ABSTRACT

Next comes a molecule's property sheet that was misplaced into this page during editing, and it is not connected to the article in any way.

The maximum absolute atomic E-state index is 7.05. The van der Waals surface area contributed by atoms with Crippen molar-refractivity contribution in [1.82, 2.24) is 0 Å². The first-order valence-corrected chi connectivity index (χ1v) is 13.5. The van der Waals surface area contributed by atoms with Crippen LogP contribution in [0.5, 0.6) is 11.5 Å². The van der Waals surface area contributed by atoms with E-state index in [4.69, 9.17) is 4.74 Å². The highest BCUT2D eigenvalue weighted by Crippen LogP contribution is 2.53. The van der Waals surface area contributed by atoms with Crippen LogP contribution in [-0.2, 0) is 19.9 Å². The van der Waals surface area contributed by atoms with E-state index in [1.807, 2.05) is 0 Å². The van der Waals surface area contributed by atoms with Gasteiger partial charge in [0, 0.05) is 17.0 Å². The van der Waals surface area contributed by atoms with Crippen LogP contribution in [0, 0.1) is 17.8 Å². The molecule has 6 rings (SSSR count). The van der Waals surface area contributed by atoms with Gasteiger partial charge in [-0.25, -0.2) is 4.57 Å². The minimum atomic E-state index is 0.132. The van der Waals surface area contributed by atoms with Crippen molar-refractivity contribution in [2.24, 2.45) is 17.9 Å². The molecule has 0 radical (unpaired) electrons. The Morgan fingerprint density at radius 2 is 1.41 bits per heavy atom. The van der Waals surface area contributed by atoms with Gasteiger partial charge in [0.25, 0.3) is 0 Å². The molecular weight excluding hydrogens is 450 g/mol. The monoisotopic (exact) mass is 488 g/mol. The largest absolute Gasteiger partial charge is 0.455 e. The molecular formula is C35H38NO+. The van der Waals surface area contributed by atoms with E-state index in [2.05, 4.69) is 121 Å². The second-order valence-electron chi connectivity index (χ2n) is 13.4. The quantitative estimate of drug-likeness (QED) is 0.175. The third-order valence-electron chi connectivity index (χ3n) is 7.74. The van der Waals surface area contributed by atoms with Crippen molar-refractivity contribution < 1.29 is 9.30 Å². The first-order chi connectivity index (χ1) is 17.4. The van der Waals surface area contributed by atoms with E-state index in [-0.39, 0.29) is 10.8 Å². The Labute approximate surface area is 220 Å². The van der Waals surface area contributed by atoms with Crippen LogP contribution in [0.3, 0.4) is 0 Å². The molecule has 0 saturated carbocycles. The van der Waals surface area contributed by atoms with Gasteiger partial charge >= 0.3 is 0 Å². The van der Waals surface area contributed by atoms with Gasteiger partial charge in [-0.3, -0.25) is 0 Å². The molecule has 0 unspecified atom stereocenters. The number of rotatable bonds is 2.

This chapter's main purpose is to explicate Aristotle's theory of tragedy, taking stock of one of the most influential definitions of tragedy in public discourse, not only for its own sake but to explain how and why specific aspects of tragedy, namely the tragic hero, catharsis, and the flaw, became so widespread. It discusses each, drawing on interpreters, such as Jacob Bernays, Edmund Burke, and Samuel Weber, and culminates in a reading of Aristotle influenced by Martha Nussbaum, focusing on the fragility of human beings and its significance for thinking about “the individual” in modern social science.